Let us consider then the second question: Could God have created a primordial gravitational wave in the process of doing the events of creation as depicted in Genesis? Possibly. We can see why as we look at the cosmology proposed by creationist physicist and cosmologist Russell Humphreys. On a recent visit to Creation in the 21st Century (viewable here) Dr. Humphreys demonstrated how distant starlight (an apparent problem for creationists that we looked at here), from stars billions of light years away could have arrived on earth on the fourth day as the Bible states. He makes a persuasive case involving relativity and timeless zones - but for our purposes we need merely look at the first few days of creation to see if it's possible that a gravitational wave could have been produced in the process.
First let's consider the conditions necessary to create such a wave. To create a gravitational wave, you need to accelerate a mass. So the mere act of you waving your arms generates gravitational waves. Those waves are so small they are undetectable, but the acceleration of mass is all that's needed. To create a "primordial" gravitational wave, you need to accelerate all the mass in existence (the entire universe) very rapidly. That - say the big bang magicians - is what happened at the beginning of the universe. And that is large enough that it should have left a detectable imprint. But could God have accelerated sufficient mass to create a similar wave generated under different circumstances? Yes, and because it was generated under different circumstances, the properties should be different. Here's why:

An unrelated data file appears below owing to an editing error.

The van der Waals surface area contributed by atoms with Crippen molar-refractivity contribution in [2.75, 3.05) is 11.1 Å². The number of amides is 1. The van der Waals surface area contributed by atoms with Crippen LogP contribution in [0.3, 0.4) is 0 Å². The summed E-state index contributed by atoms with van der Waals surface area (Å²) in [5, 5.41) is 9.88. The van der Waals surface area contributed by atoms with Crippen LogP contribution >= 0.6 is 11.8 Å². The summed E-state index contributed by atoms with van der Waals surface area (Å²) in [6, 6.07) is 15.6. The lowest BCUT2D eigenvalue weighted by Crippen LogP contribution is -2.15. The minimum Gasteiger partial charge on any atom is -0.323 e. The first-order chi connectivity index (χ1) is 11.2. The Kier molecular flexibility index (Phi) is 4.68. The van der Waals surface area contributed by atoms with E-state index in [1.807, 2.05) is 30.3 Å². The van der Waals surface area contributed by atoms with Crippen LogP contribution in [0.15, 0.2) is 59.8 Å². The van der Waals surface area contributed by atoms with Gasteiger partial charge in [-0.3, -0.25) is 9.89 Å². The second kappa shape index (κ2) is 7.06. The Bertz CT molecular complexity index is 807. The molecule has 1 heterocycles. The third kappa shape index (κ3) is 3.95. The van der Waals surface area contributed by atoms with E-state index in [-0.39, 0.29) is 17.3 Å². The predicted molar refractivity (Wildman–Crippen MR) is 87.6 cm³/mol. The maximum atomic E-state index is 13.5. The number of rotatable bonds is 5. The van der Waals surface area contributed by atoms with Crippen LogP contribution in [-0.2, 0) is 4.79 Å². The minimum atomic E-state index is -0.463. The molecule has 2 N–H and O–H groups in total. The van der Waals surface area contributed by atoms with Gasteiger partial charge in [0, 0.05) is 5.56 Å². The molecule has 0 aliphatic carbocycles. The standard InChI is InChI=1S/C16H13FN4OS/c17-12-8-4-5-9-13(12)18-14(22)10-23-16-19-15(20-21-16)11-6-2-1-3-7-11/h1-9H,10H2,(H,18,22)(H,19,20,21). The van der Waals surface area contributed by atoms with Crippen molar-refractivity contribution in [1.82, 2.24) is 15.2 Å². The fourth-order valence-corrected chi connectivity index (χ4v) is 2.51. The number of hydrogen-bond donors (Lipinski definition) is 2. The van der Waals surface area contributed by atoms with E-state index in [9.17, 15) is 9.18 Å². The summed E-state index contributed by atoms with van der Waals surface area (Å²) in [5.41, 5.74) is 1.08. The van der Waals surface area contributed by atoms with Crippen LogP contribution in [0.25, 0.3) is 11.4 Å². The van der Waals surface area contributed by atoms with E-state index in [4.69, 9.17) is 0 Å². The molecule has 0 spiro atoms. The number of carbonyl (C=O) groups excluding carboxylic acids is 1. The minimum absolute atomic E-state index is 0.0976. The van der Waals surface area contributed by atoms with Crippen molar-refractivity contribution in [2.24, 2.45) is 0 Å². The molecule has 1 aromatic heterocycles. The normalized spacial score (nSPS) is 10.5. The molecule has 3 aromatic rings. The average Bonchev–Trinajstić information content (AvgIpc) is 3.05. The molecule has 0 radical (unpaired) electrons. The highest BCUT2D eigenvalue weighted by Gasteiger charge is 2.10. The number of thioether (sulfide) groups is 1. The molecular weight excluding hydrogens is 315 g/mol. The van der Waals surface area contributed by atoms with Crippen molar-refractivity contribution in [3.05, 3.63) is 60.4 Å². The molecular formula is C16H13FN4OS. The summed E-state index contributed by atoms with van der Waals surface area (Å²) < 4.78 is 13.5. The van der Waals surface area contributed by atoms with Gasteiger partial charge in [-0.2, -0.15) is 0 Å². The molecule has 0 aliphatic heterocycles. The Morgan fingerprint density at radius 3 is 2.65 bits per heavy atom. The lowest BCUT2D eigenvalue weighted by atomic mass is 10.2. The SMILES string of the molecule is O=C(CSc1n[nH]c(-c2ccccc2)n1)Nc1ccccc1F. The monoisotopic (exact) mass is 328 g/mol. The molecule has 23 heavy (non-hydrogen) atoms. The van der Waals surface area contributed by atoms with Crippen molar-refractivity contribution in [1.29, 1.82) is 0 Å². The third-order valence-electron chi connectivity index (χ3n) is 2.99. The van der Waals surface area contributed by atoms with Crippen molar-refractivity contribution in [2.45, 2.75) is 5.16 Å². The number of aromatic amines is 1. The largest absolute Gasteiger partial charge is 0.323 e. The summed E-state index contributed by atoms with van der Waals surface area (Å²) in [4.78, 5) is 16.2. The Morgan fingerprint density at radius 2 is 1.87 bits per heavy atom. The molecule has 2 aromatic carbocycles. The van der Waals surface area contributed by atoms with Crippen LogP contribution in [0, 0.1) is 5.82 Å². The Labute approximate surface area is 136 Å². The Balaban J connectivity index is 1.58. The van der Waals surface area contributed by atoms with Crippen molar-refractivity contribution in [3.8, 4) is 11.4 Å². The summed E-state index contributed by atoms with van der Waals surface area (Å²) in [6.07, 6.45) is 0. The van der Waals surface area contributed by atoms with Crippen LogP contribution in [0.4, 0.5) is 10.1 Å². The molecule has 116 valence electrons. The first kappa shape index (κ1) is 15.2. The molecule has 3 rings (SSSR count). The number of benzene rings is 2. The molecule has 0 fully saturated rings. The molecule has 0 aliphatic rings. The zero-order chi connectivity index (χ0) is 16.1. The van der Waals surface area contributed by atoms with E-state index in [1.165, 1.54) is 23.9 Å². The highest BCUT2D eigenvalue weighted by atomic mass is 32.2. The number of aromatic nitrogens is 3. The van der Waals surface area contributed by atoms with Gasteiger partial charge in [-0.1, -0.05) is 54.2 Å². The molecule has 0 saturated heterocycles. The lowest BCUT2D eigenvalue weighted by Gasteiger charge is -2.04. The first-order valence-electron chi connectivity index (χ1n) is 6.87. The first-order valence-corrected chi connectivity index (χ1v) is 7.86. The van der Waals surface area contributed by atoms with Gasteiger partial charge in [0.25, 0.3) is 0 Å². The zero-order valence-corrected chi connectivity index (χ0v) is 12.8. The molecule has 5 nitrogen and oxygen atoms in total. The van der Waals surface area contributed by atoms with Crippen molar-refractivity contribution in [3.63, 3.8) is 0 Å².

As Dr Humphreys explains the Genesis narrative, on the first day God created "the deep" (Gen 1.2) which is a mass of water much larger than the earth. On the second day, within the deep, God created an expanse - which he called "sky" (Gen 1.8) which separates the earth from the rest of the deep. (Graphic 1)
Now consider what had to have happened between graphic 1 and graphic 2: The waters of the deep had to have been accelerated outward to the furthest reaches of space - beyond the visible universe. That event would have indeed created a large gravitational wave. I'm not a physicist, but I'd be willing to bet that the imprint, the polarization of light created by of a gravitational wave generated by a mass of moving water is different from the imprint created by the "reverse gravity" inflationary scenario of the big bang. Critics say creation science is not science because it cannot be tested. Well here is another prediction of creation science that is testable by physicists - if they're brave enough. (They might not be because some would not want to discover the answer if it could be proved that the primordial gravitational wave was created by the movement of a huge mass of water as the Bible states.)